Scott Graydon Carter’s entire career has revolved around real estate in some capacity — from builder account manager for Weyerhaeuser Mortgage, to marketing manager for UDC Homes San Diego, to branch manager for Kaufman & Broad Mortgage. So launching Graydon Enterprises in Encinitas in 2000 was a natural progression.
“I find and purchase small to very small infill parcels and use the skills I acquired to take the land from purchase to a finished product,” said Carter. “It’s very hands-on and very satisfying.”
To further excel in his career, he took the online Professional Certificate in Construction Practices program though SDSU’s College of Extended Studies. “Overall, if you’re interested in becoming involved in the construction field or to better your knowledge, these courses are a must.” said Carter. “It’s similar to professional athletes who are at the top of their game but still must practice to maintain and improve their skills.” He answered a few questions about his career, and the Construction Practices program.
Please give us a brief overview of your education and career.
I studied public administration at SDSU with an emphasis in city planning, which supported my interest in the overall general processes of establishing and evolving real estate into its final design and use.
Wanting to be involved in the building industry, I became a builder account manager for Weyerhaeuser Mortgage Company. I supported San Diego area merchant builders by providing their home buyers with financing, which evolved to working directly with Weyerhaeuser Venture Company on their local projects as well. During this process I was watching and learning the home building processes and all the challenges involved in getting to the end product — as only an observer. My only purpose during this time was to insure that the home buyers were able to perform and close on the builder timeline.
I was offered a position by one of my clients to be the sales and marketing manager for UDC Homes. As part of the management team, I was directly involved with all war room team meetings from purchasing, forward planning, design, building, selling and closing. Being involved in the processes of reviewing and deadline adjustments, as the personalities of the projects unfolded, was my greatest joy.
Later, part of the management team moved on to Kaufman and Broad home builders and I was offered a position as branch manager for K&B Mortgage. After that I started Graydon Enterprises to use what I learned while working among and with large builders.
What do you think are the biggest strengths of SDSU’s Professional Certificate in Construction Practices program?
I find that in the field there are so many moving parts, you can get lost or take short cuts. Having a formal, structured focus helps keep you grounded and aware. The instructors keep you on your toes and always brought their experiences and knowledge to the lessons and discussion boards. The discussions with classmates keep you engaged and learning from another perspective — other working professionals sharing their views or takes on a problem or subject. I have to add that the administration was outstanding, understanding, and caring enough to be a sounding board for me. Without them, I would not have been successful.
Can you speak to the quality of the instruction?
All the instructors were practicing working professionals, which leads to a much broader ability to communicate on questions a course may bring up. More important was bringing their in-the-field experience into the classroom for a formal presentation of the subject. I found the Estimating and Bidding course very challenging in the fact you had to program a worksheet to complete some of the assignments. In reality, I use pre-programmed worksheets and just fill in the blanks. The instructor was more than understanding and helpful by going the extra mile and walking me through the very basic process of setting up the worksheet. Another course, Blueprint Reading, I found challenging but very rewarding. It was a great example of the benefit of having an instructor who was a working professional. Throughout the course, most students would lose track of some items on the blueprints and he had a great idea to use colored pencils. This was not only helpful in getting through the course, but useful in on-the-job duties.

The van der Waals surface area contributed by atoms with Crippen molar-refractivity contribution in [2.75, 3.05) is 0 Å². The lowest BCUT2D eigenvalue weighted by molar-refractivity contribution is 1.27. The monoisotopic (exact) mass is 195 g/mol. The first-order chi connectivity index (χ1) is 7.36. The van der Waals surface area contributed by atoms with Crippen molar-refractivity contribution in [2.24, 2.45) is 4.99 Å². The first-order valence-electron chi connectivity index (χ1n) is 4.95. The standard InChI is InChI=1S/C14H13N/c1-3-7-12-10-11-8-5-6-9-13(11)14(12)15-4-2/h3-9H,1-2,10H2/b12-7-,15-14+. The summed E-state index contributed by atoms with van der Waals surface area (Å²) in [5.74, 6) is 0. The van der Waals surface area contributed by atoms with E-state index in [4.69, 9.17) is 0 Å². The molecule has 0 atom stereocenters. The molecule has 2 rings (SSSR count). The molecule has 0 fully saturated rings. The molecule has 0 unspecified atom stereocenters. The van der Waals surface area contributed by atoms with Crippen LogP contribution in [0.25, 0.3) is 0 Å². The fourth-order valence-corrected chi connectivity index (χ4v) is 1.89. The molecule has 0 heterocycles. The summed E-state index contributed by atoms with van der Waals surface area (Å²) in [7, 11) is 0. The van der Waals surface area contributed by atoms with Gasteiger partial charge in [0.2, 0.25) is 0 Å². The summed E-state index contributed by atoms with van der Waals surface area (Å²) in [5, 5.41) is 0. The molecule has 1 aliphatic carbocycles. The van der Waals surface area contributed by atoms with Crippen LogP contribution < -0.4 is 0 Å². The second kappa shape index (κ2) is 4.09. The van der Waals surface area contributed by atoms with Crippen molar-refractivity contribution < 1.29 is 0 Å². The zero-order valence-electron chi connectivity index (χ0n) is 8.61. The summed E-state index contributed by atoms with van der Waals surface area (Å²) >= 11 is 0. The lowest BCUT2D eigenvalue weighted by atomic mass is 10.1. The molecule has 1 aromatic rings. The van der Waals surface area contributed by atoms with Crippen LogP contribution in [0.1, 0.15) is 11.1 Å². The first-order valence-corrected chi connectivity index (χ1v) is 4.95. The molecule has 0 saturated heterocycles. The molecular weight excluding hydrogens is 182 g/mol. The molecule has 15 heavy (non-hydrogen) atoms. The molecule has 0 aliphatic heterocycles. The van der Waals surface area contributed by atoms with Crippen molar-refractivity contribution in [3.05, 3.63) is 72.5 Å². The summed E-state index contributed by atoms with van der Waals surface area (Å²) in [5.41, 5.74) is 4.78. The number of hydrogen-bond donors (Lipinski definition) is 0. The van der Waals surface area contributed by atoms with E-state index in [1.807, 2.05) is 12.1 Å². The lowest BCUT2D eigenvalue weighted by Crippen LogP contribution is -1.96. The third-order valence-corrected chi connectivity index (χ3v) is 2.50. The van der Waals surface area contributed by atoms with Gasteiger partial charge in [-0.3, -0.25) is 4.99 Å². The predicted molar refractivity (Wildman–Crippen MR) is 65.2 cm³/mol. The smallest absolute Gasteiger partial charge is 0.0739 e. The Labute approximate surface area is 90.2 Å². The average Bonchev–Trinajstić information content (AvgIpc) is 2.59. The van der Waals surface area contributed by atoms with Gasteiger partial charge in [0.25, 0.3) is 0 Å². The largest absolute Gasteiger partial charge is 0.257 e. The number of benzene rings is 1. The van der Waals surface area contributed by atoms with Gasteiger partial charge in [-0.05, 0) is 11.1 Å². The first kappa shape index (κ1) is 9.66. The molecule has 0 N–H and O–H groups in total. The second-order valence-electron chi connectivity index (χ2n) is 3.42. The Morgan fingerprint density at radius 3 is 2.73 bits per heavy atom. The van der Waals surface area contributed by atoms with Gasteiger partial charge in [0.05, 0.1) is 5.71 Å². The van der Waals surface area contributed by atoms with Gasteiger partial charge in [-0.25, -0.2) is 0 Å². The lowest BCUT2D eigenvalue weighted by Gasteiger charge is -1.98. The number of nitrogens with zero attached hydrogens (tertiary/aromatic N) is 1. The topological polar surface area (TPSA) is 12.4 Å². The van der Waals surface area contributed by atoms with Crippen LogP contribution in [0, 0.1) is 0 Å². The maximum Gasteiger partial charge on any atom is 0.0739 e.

Did you learn something in the program that was particularly helpful in the field?
Yes, Mathematics for Carpentry and the Construction Trades [part of the Essential Construction Math course]. I cannot express the importance of this course in the construction field. It ties everything together. You use it in the office, in the field and, most of all, in practice. It’s a must opener for any construction certificate, a must! This is the bible of construction, period. Numbers are the heart of construction. You use them to buy things, finance things, estimate things and yes, build things. I have no aptitude for mathematics or numbers but found this course profound and most beneficial. It’s as if I couldn’t see, and now I can see.
If the program hadn’t been online, would it even have been an option for you?
The use of the internet allowed a flexible and complementary learning platform that had little to no interference with my day-to-day responsibilities. I found that having reasonable course deadlines kept me focused on the courses, which appeared to be structured for working professionals both in content and demand. The expectations were clearly outlined in each course introduction, which helped me determine how many courses I was able to take within a given period, and how much time to allocate. This was a huge contribution to the successful completion of each course.
Anything you’d like to add?
If you’re looking to get better, broaden your information source, hone your skills, keep on topic and just be a better construction professional, you found the place — SDSU College of Extended Studies.